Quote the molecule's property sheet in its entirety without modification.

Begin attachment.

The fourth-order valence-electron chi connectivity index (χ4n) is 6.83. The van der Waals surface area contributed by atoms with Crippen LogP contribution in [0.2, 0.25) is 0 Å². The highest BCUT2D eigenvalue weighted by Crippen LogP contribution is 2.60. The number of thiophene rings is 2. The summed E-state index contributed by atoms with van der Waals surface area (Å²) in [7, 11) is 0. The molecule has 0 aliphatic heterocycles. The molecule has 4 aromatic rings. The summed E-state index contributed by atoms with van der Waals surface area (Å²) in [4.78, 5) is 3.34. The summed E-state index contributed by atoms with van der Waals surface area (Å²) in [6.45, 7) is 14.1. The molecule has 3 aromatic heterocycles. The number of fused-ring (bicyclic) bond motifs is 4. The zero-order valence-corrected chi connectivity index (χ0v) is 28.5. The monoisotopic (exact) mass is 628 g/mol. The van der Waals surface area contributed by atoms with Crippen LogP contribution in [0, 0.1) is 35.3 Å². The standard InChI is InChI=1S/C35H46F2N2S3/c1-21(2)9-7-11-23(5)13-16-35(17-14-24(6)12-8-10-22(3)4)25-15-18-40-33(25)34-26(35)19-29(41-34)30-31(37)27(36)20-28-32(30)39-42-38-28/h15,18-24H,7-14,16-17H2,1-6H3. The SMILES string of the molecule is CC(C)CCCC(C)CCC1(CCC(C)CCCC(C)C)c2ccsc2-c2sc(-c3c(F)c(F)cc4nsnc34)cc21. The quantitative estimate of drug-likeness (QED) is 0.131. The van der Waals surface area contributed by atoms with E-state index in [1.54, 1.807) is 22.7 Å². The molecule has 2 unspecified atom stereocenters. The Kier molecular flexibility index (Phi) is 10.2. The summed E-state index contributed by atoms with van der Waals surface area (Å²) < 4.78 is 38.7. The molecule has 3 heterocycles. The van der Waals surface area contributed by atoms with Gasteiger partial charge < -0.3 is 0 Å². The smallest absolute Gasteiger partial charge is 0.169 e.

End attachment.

The fourth-order valence-electron chi connectivity index (χ4n) is 6.83. The van der Waals surface area contributed by atoms with Crippen LogP contribution in [0.2, 0.25) is 0 Å². The highest BCUT2D eigenvalue weighted by Crippen LogP contribution is 2.60. The number of thiophene rings is 2. The summed E-state index contributed by atoms with van der Waals surface area (Å²) in [7, 11) is 0. The molecule has 0 aliphatic heterocycles. The molecule has 4 aromatic rings. The summed E-state index contributed by atoms with van der Waals surface area (Å²) in [4.78, 5) is 3.34. The summed E-state index contributed by atoms with van der Waals surface area (Å²) in [6.45, 7) is 14.1. The molecule has 3 aromatic heterocycles. The number of fused-ring (bicyclic) bond motifs is 4. The zero-order valence-corrected chi connectivity index (χ0v) is 28.5. The monoisotopic (exact) mass is 628 g/mol. The van der Waals surface area contributed by atoms with Crippen LogP contribution in [0, 0.1) is 35.3 Å². The standard InChI is InChI=1S/C35H46F2N2S3/c1-21(2)9-7-11-23(5)13-16-35(17-14-24(6)12-8-10-22(3)4)25-15-18-40-33(25)34-26(35)19-29(41-34)30-31(37)27(36)20-28-32(30)39-42-38-28/h15,18-24H,7-14,16-17H2,1-6H3. The SMILES string of the molecule is CC(C)CCCC(C)CCC1(CCC(C)CCCC(C)C)c2ccsc2-c2sc(-c3c(F)c(F)cc4nsnc34)cc21. The quantitative estimate of drug-likeness (QED) is 0.131. The van der Waals surface area contributed by atoms with E-state index in [1.54, 1.807) is 22.7 Å². The molecule has 2 unspecified atom stereocenters. The Kier molecular flexibility index (Phi) is 10.2. The summed E-state index contributed by atoms with van der Waals surface area (Å²) < 4.78 is 38.7. The molecule has 3 heterocycles. The van der Waals surface area contributed by atoms with Gasteiger partial charge < -0.3 is 0 Å². The smallest absolute Gasteiger partial charge is 0.169 e.